Adjusting in Adobe® Camera Raw in Adobe® Photoshop®


How to Fix Exposure in Adobe® Photoshop®


Lesson Info

Adjusting in Adobe® Camera Raw in Adobe® Photoshop®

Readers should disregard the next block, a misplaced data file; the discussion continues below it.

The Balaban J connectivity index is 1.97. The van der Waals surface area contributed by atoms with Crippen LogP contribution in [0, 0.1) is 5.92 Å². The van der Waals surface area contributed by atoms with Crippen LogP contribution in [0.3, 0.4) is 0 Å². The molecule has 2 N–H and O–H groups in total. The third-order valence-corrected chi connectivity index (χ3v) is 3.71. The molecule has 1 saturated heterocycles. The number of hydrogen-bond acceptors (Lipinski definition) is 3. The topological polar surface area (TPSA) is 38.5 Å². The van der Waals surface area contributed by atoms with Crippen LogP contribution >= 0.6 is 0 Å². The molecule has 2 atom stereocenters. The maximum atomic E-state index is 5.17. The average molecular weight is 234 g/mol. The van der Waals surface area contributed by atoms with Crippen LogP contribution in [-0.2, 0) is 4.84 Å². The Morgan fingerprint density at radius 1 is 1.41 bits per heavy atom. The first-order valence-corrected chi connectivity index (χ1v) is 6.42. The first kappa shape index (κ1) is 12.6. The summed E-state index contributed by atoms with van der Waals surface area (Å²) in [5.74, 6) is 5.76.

I want to show you some other features here that are for more robust and I've actually opened up bridge here and you wouldn't think bridge has anything to do with this but bridge has a lot to do with this component because one I can actually see all my images in the window here which has nothing to do with the exposure but I want to be able to go in and I want to you actually start to use camera raw in order to be able to go in and justice now most of the most people out there that are just casual, you know photo takers they don't shoot in camera raw and camera raw is basically the format that high end cameras use and they're not actually shooting pixels of information it's just numbers and camera raw when you bring those files and it takes those numbers and actually puts them into pixels and opens them out if you have an iphone or basic point and shoot, you're going to be shooting in jpeg format, which is all pixel based. So my almost of my images here are j pegs and these are ones I ...